We tried Picasa, but hated it "auto" sorting every time the program opened or photos were downloaded.

I am using PS because my daughter gave me this one when she bought SC5.
Something to bear in mind is that unlike some older photo applications, and iPhoto, LR and Bridge do not hold your photos in a closed Library. They simply point to folders withing your system, be it Win or Mac. The LR library contains details of the changes you make to photos, not the actual photos.
 

olli

Super Moderator Emeritus
Sep 28, 2010
Sofia, Bulgaria
olli
On first download I import them into LR and go through them. Anything not good enough gets deleted immediately - this would be anything technically flawed, anything that just doesn't work aesthetically and anything inferior 'multiples' (i.e, if I take three or four slightly different shots of the same subject I delete all but the preferred one).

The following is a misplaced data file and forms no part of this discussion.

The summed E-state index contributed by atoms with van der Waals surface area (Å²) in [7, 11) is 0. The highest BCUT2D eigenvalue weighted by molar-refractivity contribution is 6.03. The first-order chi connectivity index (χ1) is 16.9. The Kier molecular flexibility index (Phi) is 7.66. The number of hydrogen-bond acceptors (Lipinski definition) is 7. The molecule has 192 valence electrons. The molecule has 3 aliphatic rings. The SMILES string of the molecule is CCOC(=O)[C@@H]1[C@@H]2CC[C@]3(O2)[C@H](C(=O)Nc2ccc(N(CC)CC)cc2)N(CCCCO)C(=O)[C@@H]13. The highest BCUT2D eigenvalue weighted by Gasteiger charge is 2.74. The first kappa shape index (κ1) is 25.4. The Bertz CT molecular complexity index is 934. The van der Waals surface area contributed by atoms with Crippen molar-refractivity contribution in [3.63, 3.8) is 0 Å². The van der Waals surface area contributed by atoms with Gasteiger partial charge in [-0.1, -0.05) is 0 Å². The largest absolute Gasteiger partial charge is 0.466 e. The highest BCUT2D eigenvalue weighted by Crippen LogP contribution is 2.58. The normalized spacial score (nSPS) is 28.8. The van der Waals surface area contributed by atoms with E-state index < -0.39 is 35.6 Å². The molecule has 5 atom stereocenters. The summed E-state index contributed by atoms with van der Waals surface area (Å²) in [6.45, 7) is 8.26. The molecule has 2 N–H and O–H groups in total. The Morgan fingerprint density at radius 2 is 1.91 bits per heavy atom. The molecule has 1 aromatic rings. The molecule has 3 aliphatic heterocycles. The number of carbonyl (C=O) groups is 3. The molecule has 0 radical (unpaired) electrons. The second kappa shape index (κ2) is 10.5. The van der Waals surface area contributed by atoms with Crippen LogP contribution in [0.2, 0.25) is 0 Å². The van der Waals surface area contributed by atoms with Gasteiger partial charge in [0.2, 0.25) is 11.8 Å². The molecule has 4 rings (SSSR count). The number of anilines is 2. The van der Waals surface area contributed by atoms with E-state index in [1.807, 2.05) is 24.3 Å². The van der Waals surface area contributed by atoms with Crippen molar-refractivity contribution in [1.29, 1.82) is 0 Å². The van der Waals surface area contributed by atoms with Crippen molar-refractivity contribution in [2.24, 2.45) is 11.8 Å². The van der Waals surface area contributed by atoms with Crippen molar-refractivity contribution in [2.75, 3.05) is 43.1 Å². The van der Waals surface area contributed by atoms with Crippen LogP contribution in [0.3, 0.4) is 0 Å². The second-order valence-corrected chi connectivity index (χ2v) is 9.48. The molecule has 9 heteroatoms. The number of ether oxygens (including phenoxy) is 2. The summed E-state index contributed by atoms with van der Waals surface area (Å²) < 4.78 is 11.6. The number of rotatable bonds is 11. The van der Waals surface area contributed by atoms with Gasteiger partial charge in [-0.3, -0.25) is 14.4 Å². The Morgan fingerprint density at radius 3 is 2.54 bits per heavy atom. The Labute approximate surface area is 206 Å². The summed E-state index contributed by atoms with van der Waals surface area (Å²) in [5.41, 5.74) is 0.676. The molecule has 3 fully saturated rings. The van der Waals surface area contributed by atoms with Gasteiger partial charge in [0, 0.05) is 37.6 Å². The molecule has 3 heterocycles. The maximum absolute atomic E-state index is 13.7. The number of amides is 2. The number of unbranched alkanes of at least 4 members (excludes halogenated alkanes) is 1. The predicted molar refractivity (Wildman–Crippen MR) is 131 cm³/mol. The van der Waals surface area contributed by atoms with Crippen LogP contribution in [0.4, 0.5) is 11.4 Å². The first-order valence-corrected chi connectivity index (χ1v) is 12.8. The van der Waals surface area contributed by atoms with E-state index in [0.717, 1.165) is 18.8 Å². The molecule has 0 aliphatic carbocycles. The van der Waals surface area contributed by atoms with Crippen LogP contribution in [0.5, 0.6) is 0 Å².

I use the LR rating system to divided everything else into two categories - definite keepers and undecided. At a later stage - could be days or weeks - I'll go back through the undecided ones and go through the same procedure.

I lean towards being ruthless with the delete button. I see no point in keeping masses of images - no-one is ever going to look at them so what's the point? If you are not going to display it, post it, print it or show it my view is you should delete it. (Of course, personal, family, holiday type images are different).
 
Jan 31, 2011
Newcastle, Australia
Sue
Not sure which version of aperture u have a trial version.....